Amy Levin: Given that today and tomorrow mark two extremely important national holidays in Israel beginning with Yom Hazikaron, the day of remembrance for Israeli soldiers, followed by Yom HaAtzmaut, Israel’s independence day, it seems fitting to bring the timeless debate over Zionism to the virtual table. This week, Huffpost Religion is publishing daily columns as part of a series called “Liberal Zionists Speak Out.”
The series began earlier this week and will publish a total of 18 pieces leading up to Israel’s Independence Day. Leonard Fein, founder of Moment magazine and Mazon: A Jewish Response to Hunger, commenced the commentary with his piece on “The Future of Israel: Liberal Zionists Speak Out.” He begins with a (rhetorical?) question: “Is liberal Zionism an oxymoron?” (hint: no) Fein and his co-commentators argue that not only is liberal Zionism a coherent, present, and well-represented movement, but that in its formation, Zionism was, in essence, a liberal endeavor.
The columnists represent a gamut of Israeli and American academics, rabbis, activists, and journalists, including familiar outspoken Jews like Rabbi Eric Yoffie, David Biale, Yuli Tamir, and Steven Zipperstein, among others. While some writers offer their political and ideological definitions of liberal Zionism, arguing both for and against the term “post-Zionism,” others tell more personal narratives about family members and what Zionism meant for settlers pre-1948.
In David Biale’s piece, “When the Movement Becomes Part of the Problem,” he begins by telling the story of his father who, impoverished and oppressed in Eastern Europe, moved from Poland to California in order to study agriculture and become a farmer in Israel. Biale claims that if it weren’t for his father’s “fervent Zionism,” he would have perished in the Holocaust. Biale invokes this story because it is “easy to forget” that Zionism once stood for an idealistic marriage of “Jewish self-determination” and “social justice” and has since been redefined by right-wing advocates guilty of ‘ethno-nationalism.”
Biale is not alone in his impulse to remember the initial tenants of Zionism in its original context. Particularly when it comes to the occupations of the West Bank and Gaza, there seems to be an overwhelming consensus that the occupation is not Zionistic. In Biale’s words, “The Occupation is not Zionism; it is a grotesque distortion of Zionism.” Fein also agrees that Zionism has been distorted, or perhaps, misrepresented by the “pro-settle right-wing camp”. For Fein, and I would gauge that this is the case for most liberal Zionists (and liberal Jews for the matter) the (very complicated) solution for the conflict in Israel is the creation of a Palestinian state. As Fein argues:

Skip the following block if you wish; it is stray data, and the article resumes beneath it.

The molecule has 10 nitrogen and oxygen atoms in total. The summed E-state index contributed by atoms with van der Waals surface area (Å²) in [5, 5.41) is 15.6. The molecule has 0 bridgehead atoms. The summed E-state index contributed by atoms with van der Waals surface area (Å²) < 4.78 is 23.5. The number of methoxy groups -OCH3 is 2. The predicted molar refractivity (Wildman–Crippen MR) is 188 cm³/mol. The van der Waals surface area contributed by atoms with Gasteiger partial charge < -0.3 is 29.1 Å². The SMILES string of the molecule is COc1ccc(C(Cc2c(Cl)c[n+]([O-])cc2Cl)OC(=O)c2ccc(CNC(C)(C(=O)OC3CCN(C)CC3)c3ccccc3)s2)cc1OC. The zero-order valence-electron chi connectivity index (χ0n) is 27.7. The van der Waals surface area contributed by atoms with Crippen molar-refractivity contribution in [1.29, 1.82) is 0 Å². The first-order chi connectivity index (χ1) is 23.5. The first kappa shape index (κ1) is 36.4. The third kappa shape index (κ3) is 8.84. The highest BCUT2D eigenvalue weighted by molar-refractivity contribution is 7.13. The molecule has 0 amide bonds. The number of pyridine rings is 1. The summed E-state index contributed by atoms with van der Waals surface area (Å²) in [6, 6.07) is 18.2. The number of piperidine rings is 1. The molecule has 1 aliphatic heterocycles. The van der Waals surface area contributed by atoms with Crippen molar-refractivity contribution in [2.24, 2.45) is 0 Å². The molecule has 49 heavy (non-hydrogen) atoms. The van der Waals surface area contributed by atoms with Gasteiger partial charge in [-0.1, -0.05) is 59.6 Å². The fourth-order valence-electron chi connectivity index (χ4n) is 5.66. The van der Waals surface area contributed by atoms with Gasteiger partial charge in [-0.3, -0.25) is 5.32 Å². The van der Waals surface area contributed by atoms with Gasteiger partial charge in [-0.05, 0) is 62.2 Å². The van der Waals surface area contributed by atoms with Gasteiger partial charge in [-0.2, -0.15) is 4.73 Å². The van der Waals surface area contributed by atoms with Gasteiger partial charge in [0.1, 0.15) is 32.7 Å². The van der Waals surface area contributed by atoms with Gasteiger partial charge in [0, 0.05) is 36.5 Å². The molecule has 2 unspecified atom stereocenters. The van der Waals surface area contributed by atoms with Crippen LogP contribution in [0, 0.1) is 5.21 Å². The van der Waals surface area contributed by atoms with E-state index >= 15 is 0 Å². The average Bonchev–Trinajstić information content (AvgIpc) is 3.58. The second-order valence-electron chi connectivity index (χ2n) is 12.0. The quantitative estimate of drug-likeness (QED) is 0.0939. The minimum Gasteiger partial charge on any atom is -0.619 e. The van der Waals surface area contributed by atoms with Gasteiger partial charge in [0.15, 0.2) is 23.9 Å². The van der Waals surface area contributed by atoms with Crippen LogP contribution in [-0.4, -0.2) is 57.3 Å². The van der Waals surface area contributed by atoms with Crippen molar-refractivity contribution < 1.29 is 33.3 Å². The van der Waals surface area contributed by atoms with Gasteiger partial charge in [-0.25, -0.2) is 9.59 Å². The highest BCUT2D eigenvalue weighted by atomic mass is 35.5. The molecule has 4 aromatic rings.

History can be a cruel trickster. No one foresaw either the depth or the durability of the conflict. It’s conventional, these days, to talk about the “competing narratives” that inform the ongoing debate, but the problem is neither choosing the “right” narrative nor, for that matter, reconciling the two. The Palestinians narrative is right. The Israeli narrative is right. History plays differently for the two peoples, now both stuck in a status quo that satisfies no one. Right against right; a recipe for tragedy.
So does a two-state solution and condemnation of the occupation make a Zionist “liberal?” For Anita Shapira, a professor emerita at Tel Aviv University, I’m not sure if Zionism is any different from just plain liberalism:
My kind of Zionism is very basic, almost too obvious to put into words. I would like a Zionism that looks for the middle road, that recoils from high rhetoric, from all kinds of messianism; a Zionism that does not look for territorial gains, that does not define its meaning via real estate; a Zionism that is satisfied with the minimum essential for the existence of the Jewish state, that does not wish to bring about a revolution but that strives to bring about constant, gradual, progress and reconciliation between Jews and Jews as well as between Jews and Arabs.
So what does make liberal Zionism, Zionism? Is there a value in keeping the term at all? I think the authors of HuffPo’s blogs would argue that there is indeed something distinct and important in calling oneself a Zionist, perhaps because there are both left and right-wing groups that claim to be ‘anti-Zionist’ which many (mis)read as ‘anti-Israel.’ Of course, as any rabbi or Jewish studies scholar would argue, the descriptions and prescriptions of Zionism are so large it could possibly be considered a field in itself. But what does it mean to debate these questions now, on the web, a public and civic sphere, during the week of Israel’s independence day, in a context of highly visual and outspoken right-wing politicking?
It seem that the question, what does it mean to be a liberal Zionist, doesn’t quite get at the root of the issue – nowadays the term Zionism is so misunderstood, and yet its meanings seem equally valid in their varied political, cultural, and linguistic contexts. Like the term liberal, which has become so pejorative that any “progressive” would not be caught with such an identification, leftists are no longer Zionists. Like hipsters are no longer hipsters.